The Book of Psalms has often been called the hymnbook and prayer book of the Bible. The individual psalms were written in the meter and style of classical Hebrew poetry and set for singing as part of public worship. But many of them also can double as personal prayers, read or recited privately. The total number of psalms in this collection is 150 representing a variety of types: laments, songs of thanksgiving and praise of God, pilgrimage songs, wisdom songs, songs of Zion, and songs for the king's enthronement. They also include prayerful songs for God's help, for (personal and national) rescue from disaster, and for forgiveness. They cover a wide range of subjects and express a wide range of emotion. The longest psalm (119) extols the joys and benefits of studying Torah (God's instructions and commandments).
This collection of 150 psalms, however, is not generally organized by “types” or subjects, with the exception of the “Songs of Degrees (Ascent)” (120–134), which were sung by those making pilgrimages up to Jerusalem. Instead, the various types of psalms are simply gathered into five sections, perhaps in recognition of the five books comprising the Torah (Pentateuch): Book I (1–41); Book II (42–72); Book III (73–89); Book IV (90–106); and Book V (107–150). The division between each section is distinctly marked: the final verse of the last psalm in each section concludes with an expression of praise of God and a double or single “Amen” (for example, see the KJV at 41.13, “Amen, and Amen”). Because the language of the psalms is so evocative of the human spirit and trust in God, so worshipful and even healing, these songs of praise and prayer have been at the center of worship and liturgy for Jews and Christians for centuries. Psalms is the most frequently quoted book in the entire Bible, and the New Testament has over 250 allusions to the psalms.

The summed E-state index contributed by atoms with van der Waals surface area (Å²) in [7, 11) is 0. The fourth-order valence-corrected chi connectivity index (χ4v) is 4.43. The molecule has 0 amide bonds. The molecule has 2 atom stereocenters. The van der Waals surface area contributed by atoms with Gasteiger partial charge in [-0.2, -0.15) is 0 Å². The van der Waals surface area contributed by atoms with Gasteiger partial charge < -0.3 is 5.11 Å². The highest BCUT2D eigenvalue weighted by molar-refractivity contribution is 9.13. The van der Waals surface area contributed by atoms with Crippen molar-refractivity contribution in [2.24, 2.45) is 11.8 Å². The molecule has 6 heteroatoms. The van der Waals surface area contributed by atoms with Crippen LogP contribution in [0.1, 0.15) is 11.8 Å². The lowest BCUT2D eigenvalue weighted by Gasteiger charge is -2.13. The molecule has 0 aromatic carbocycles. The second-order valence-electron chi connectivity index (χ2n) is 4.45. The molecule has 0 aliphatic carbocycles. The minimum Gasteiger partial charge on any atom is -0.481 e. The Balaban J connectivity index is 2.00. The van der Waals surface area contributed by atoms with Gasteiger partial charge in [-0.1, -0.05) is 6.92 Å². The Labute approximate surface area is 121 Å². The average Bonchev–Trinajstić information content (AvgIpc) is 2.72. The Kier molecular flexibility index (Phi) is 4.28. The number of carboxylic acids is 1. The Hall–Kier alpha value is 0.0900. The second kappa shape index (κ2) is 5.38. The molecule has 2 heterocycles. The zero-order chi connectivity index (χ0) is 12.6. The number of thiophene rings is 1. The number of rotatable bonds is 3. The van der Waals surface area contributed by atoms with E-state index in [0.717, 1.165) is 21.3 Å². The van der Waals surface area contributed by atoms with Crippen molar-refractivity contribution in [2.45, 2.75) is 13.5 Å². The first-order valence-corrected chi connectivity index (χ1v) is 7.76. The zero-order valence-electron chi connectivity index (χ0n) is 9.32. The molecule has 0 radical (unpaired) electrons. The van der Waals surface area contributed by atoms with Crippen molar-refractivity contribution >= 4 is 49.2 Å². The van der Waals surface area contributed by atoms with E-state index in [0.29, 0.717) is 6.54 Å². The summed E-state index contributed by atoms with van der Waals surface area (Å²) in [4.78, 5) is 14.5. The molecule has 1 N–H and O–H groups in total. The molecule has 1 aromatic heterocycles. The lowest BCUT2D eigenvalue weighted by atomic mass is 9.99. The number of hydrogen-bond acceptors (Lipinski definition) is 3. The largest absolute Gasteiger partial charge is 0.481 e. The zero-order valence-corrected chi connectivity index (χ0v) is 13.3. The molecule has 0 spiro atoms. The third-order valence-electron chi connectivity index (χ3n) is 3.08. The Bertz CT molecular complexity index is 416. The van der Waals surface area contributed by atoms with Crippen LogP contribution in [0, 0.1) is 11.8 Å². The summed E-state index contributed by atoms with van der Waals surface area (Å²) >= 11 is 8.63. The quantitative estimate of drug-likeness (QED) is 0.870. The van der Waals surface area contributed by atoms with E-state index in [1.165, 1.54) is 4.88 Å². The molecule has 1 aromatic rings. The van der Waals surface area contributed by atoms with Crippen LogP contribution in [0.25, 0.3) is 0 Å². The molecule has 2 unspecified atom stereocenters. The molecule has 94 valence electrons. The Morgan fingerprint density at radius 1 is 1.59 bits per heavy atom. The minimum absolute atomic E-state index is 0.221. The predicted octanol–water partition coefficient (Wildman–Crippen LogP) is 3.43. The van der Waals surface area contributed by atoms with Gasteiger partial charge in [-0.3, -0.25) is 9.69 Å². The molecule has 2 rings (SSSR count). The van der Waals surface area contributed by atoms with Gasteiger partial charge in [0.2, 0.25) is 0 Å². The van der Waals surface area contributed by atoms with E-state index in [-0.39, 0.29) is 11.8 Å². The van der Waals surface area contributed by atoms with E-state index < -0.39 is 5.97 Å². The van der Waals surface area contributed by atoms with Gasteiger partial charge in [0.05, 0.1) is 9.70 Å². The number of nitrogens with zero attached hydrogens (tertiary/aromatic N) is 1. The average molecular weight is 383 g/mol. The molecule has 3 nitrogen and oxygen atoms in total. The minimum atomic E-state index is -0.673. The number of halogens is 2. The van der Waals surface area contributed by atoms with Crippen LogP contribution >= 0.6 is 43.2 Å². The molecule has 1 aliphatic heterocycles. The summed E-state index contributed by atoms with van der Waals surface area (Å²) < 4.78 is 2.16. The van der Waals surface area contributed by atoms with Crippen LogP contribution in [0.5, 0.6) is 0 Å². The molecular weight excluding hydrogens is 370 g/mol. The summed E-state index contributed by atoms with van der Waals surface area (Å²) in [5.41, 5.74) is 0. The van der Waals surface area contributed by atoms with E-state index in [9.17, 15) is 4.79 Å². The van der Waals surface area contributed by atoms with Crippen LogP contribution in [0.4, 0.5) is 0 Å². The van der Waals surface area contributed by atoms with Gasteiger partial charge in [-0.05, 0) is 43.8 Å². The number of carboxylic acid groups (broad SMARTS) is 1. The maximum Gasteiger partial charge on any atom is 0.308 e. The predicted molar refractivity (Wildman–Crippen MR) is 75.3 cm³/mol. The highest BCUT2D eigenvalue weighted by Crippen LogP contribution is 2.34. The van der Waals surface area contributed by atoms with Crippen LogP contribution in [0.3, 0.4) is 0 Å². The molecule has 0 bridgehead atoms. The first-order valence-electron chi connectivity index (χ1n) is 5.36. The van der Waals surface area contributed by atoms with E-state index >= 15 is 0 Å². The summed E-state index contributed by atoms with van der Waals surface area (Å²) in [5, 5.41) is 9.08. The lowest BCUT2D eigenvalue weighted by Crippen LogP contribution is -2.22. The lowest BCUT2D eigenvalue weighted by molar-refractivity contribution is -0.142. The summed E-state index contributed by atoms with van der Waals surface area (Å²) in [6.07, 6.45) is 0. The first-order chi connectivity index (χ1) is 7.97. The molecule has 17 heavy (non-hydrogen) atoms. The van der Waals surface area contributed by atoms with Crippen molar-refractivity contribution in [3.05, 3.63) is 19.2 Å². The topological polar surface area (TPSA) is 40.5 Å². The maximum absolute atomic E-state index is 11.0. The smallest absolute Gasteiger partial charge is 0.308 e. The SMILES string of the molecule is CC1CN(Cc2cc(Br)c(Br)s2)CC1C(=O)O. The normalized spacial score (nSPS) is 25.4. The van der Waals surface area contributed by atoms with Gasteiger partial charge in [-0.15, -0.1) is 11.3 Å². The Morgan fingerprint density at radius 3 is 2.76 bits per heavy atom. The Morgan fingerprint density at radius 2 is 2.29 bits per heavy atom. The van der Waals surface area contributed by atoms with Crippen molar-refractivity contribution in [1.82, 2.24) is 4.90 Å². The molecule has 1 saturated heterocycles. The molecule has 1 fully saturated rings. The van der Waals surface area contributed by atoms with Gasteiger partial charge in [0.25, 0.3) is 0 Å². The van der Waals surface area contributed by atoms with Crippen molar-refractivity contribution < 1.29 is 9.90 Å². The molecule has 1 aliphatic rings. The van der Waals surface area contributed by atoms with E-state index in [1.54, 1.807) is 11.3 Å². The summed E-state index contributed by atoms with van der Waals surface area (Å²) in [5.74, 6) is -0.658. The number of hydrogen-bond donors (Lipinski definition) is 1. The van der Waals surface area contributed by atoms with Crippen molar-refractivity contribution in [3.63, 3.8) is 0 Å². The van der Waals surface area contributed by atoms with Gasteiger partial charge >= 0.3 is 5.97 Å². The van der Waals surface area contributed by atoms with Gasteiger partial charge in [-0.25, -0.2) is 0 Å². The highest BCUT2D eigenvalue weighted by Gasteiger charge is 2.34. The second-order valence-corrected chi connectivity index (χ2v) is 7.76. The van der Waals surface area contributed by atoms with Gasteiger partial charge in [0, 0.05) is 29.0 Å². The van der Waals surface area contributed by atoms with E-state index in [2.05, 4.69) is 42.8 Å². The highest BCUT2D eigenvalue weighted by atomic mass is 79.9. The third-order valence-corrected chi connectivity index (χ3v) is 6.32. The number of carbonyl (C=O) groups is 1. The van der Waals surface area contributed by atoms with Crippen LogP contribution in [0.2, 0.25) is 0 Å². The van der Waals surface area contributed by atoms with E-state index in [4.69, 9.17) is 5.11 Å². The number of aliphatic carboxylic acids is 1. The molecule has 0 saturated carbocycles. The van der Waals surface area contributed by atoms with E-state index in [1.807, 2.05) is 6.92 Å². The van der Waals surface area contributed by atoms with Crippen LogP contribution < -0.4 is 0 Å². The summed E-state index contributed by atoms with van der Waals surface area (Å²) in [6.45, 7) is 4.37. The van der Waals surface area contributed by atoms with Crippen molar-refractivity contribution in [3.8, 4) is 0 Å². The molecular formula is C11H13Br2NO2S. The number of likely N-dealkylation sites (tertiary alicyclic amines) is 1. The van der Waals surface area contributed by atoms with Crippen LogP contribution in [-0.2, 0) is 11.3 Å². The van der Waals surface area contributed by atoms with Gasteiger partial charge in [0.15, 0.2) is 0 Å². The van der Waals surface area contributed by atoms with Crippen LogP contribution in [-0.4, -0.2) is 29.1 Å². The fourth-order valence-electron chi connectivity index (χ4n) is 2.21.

Because the psalms were all composed in Hebrew poetry, this collection is also much valued by scholars as a source for the study of Hebrew poetry and its central feature—poetic parallelism. Unlike English poetry, this style prizes the artful “rhyming” of thoughts, not sounds. This can be seen, for example, in 145.14: “The Lord upholdeth all that fall, / and raiseth up all those that be bowed down.” In this system the parallel line echoes or modifies the preceding line in a way that more richly enhances the meaning. Parallelism can also introduce expansions or even contradictions in the parallel line to good effect. For readers, attention to the ways in which the psalms use this poetic feature can be very helpful to understanding. In the KJV most parallelisms occur within a single verse, but some may span two or more verses (e.g., 101.2b,3; 114.5,6).
Book I (1.1—41.13)
Book II (42.1—72.20)
Book III (73.1—89.52)
Book IV (90.1—106.48)
Book V (107.1—150.6)
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